Truth? In Cleveland Government? The Spy Bar Case Takes a Strangely Honest Twist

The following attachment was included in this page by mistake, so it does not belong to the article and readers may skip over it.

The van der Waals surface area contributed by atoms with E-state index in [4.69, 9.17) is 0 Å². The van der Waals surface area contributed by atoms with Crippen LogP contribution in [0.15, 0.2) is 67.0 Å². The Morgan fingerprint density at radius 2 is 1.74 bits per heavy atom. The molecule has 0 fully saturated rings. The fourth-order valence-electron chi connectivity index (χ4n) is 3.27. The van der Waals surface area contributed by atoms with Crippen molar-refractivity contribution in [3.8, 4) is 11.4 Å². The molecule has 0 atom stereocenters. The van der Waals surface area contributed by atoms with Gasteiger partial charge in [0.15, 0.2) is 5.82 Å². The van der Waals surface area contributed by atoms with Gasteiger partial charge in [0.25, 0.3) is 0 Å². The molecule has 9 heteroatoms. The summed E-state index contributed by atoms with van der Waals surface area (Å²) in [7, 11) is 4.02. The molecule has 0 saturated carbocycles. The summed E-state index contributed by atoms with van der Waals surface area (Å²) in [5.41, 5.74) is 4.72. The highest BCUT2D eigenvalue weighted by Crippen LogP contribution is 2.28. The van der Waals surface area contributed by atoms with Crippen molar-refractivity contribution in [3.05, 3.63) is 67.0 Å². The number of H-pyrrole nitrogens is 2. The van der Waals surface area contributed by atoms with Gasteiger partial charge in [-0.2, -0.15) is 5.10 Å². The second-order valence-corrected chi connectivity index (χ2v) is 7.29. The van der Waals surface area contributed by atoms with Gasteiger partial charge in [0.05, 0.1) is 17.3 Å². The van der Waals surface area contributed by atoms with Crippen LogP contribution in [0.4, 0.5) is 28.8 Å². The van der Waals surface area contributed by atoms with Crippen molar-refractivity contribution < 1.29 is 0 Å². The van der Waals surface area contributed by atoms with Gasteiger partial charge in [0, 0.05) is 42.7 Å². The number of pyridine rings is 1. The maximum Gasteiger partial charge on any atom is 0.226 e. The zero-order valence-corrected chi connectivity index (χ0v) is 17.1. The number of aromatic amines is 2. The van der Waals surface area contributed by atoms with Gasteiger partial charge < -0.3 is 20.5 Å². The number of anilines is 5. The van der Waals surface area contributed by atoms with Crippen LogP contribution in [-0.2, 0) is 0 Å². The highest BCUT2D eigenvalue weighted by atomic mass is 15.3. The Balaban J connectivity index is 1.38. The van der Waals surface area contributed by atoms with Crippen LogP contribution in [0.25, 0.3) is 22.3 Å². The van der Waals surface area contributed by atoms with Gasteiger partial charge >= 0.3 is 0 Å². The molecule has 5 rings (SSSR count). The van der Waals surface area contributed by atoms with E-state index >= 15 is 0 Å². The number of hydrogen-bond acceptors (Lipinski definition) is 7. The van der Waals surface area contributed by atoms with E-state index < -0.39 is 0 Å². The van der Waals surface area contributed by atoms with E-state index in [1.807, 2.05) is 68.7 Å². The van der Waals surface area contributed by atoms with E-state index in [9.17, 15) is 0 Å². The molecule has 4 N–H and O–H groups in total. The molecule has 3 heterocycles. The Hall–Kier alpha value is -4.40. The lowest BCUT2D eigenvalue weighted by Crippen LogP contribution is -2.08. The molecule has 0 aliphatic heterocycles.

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A rare, fleeting moment of honesty interrupted a meeting of lawyers and politicians today. And though the offending truth-monger quickly back-tracked, returning the universe to its natural order, C-Notes was there to capture what historians have dubbed The Most Exciting Moment in the Annals of Cleveland Government Ever. The strange instance of sincerity occurred during a hearing at City Hall, where Council was fighting to shut down Spy Bar. The Warehouse District nightclub has long been a target of Cleveland police, fellow merchants, and Councilman Joe Cimperman. Since a young man was killed in a parking lot near the club in July, efforts have been doubled to see the club’s liquor licensed revoked. At the hearing, the state liquor-control board heard from witnesses from both sides. It was a fairly predictable affair, with plenty of “I don’t recalls,” accusations of badgering, and snoring newspaper reporters. But late in the morning, former police commander Andy Gonzalez took the stand. As the supervisor in charge of the Warehouse District, Gonzalez said he received several complaints about Spy Bar over the years. Then something strange happened: Gonzalez started to tell the truth. “There was concern about knuckleheads coming into that neighborhood,” he said. “We quickly learned that they were people of minority descent.” He said he urged the bar “to stop marketing to that kind of clientèle.” Gonzalez, now the chief of police for the Cuyahoga Metropolitan Housing Authority, had inadvertently awoken the elephant in the room. All hearing long, no one had even flirted with the obvious: that Warehouse District patrons and business owners complain disproportionately about Spy Bar at least in part because the bar attracts a largely black, hip-hop crowd – and that the suburbanites who keep the Warehouse District breathing aren’t terribly comfortable with large crowds of doo-ragged black men. That’s why they moved to Westlake in the first place. Of course, no one in a suit is allowed to say this, not when there are TV cameras and recorders rolling. So Gonzalez quickly reversed himself. “My concerns were never their race,” he said. But it was too late. The elephant was already stomping around the room. – Joe P. Tone

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